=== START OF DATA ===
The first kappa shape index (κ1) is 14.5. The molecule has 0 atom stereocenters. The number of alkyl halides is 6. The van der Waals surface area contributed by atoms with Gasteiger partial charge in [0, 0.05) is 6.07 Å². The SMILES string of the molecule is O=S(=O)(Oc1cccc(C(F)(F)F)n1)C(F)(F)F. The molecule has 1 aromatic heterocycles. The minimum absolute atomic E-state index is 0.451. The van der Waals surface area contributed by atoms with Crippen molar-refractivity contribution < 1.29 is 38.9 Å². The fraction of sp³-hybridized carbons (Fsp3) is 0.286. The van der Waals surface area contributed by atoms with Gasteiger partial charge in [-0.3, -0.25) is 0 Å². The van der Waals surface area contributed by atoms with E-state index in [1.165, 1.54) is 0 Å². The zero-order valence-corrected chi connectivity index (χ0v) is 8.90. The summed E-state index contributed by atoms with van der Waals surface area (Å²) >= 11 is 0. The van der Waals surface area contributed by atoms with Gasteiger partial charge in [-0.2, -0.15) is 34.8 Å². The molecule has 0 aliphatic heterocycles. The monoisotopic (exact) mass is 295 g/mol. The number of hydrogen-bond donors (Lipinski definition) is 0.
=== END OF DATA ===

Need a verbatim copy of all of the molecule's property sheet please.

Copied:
The first kappa shape index (κ1) is 14.5. The molecule has 0 atom stereocenters. The number of alkyl halides is 6. The van der Waals surface area contributed by atoms with Gasteiger partial charge in [0, 0.05) is 6.07 Å². The SMILES string of the molecule is O=S(=O)(Oc1cccc(C(F)(F)F)n1)C(F)(F)F. The molecule has 1 aromatic heterocycles. The minimum absolute atomic E-state index is 0.451. The van der Waals surface area contributed by atoms with Crippen molar-refractivity contribution < 1.29 is 38.9 Å². The fraction of sp³-hybridized carbons (Fsp3) is 0.286. The van der Waals surface area contributed by atoms with Gasteiger partial charge in [-0.3, -0.25) is 0 Å². The van der Waals surface area contributed by atoms with E-state index in [1.165, 1.54) is 0 Å². The zero-order valence-corrected chi connectivity index (χ0v) is 8.90. The summed E-state index contributed by atoms with van der Waals surface area (Å²) >= 11 is 0. The van der Waals surface area contributed by atoms with Gasteiger partial charge in [-0.2, -0.15) is 34.8 Å². The molecule has 0 aliphatic heterocycles. The monoisotopic (exact) mass is 295 g/mol. The number of hydrogen-bond donors (Lipinski definition) is 0.